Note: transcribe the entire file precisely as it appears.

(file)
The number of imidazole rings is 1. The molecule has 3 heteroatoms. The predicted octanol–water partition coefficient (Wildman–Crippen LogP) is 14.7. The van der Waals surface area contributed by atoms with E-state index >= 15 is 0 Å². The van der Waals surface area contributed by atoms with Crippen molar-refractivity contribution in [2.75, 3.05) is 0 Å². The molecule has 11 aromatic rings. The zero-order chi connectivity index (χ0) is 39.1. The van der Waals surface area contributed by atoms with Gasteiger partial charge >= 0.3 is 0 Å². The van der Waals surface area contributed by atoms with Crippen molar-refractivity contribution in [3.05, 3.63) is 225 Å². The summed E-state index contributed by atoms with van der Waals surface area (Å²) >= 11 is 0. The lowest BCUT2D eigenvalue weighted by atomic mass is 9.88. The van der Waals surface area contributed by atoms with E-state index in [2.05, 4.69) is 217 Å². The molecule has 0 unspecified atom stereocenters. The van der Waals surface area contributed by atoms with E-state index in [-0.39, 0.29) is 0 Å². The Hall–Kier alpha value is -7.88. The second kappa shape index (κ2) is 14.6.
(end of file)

The number of imidazole rings is 1. The molecule has 3 heteroatoms. The predicted octanol–water partition coefficient (Wildman–Crippen LogP) is 14.7. The van der Waals surface area contributed by atoms with E-state index >= 15 is 0 Å². The van der Waals surface area contributed by atoms with Crippen molar-refractivity contribution in [2.75, 3.05) is 0 Å². The molecule has 11 aromatic rings. The zero-order chi connectivity index (χ0) is 39.1. The van der Waals surface area contributed by atoms with Gasteiger partial charge >= 0.3 is 0 Å². The van der Waals surface area contributed by atoms with Crippen molar-refractivity contribution in [3.05, 3.63) is 225 Å². The summed E-state index contributed by atoms with van der Waals surface area (Å²) >= 11 is 0. The lowest BCUT2D eigenvalue weighted by atomic mass is 9.88. The van der Waals surface area contributed by atoms with E-state index in [2.05, 4.69) is 217 Å². The molecule has 0 unspecified atom stereocenters. The van der Waals surface area contributed by atoms with E-state index in [-0.39, 0.29) is 0 Å². The Hall–Kier alpha value is -7.88. The second kappa shape index (κ2) is 14.6.